If there was one word that could be used to describe the 2020 U.S. Presidential Election, it would be nerve-wracking.
Many liberals were unhappy with all of their prospective candidates.
Donald Trump supporters pushed against other candidates and rallied heavily for Trump.
Other select conservatives tried to encourage voting for alternative candidates for the Republican nomination.
But in the end, it came down to Joe Biden and Donald Trump in an extremely close race — a race not only for the presidency but for the freedom and rights of people of color, the LGBTQ+ community, women and other minority groups.
One big issue at hand was the general dislike towards Joe Biden.
He could only truly be described as an old, wrinkly white man who, at times, was awkwardly fumbling through the candidacy process.
To many, he was the only and best option, but to others, his past issues and practices during the Obama Administration caused people to distrust him and his ability to lead the United States.
While his administration thus far has been relatively smooth sailing, there is still rampant criticism of some of Biden’s presidential actions.
For example, take the Supreme Court’s disturbing overturning of Roe v. Wade earlier this year. The Democratic left was infuriated by Biden’s lukewarm initial policy response. While he eventually took some action, liberals understandably still expect more.
In the upcoming 2024 election, it seems that history might repeat itself in terms of final candidates.
The Republican Party is still overwhelmingly supportive of Trump even defending him during the Jan. 6 insurrection committee hearings.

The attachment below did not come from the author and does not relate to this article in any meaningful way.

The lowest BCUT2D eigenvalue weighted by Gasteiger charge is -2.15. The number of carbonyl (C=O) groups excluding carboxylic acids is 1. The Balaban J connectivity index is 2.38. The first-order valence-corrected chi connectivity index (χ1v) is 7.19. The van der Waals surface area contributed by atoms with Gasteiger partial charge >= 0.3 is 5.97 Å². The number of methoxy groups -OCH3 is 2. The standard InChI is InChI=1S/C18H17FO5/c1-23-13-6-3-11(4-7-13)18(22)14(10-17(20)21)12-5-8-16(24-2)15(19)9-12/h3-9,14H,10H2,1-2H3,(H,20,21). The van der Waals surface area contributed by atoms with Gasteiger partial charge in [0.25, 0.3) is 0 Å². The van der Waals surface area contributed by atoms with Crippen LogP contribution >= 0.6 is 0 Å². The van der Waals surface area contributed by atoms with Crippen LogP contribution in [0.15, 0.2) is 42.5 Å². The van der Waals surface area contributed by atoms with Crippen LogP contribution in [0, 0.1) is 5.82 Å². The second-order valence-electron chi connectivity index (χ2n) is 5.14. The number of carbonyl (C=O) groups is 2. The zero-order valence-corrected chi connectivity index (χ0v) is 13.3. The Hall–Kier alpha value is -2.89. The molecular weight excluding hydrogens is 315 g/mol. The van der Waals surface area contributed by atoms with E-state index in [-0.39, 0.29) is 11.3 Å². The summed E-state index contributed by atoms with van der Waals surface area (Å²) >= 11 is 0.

His (relatively) metaphorical cult goes as far as to condemn the committee and the FBI for raiding his house and finding damning evidence.
In terms of Democrats, there are no candidates who could garner widespread support, including from across the aisle, and successfully challenge Biden in pursuit of the presidency.
According to The Washington Post, Bernie Sanders’ 2020 campaign team sent out a memo suggesting that if Biden does not run, Sanders may run again.
However, this may only serve to split the Democratic Party further, as many liberals and Democratic Socialists no longer identify with the party.
With the radicalization of both parties, it is becoming more and more difficult to unite liberals under a single candidate.
This is especially true with the giant spectrum of political beliefs that are attributed to “The Left.”
With the Trump Administration came an era of party divisiveness.
A hand reached over the aisle is now smacked and ridiculed, which only stagnates progress in the context of legislation.
While this divisiveness is often castigated, it does follow that people of differing parties are struggling to see eye to eye.
In the past, differences were driven by varying monetary ideologies, taxation, etc.; now, the variation has become a moral dilemma.
Both sides think of their views as morally driven, so there is no way to stop clashing between the parties.
As Trump runs again for the 2024 election, this party divisiveness will only proliferate. News media gives his bigotry a large platform, even when condemning or criticizing him.
This only furthers his reach and allows him to expand his following.
While it seems like Biden may be the only viable opposition for Trump, many Americans are disillusioned by Biden, and blame him for inflation, gas prices and other issues.
However, according to a PBS NewsHour/NPR/Marist poll, more than six in ten Americans do not want Trump to run again.
Is there a possibility that another Republican candidate has a chance against Trump in the primary? Likely not, since the party continues to be overwhelmingly pro-Trump, at least the outwardly verbal individuals. But, that same bias may be the reason that Trump is defeated in the upcoming election.
While Biden is not exactly the most ideal candidate, he may be the only person to take down Trump a second time. He has proven his ability to do so, and if it comes down to it, the left will rally around and vote for him. The moderate Democratic candidate may be able to stretch across the ever-widening aisle and garner support for himself, but the cost for both parties, especially the left, may be great.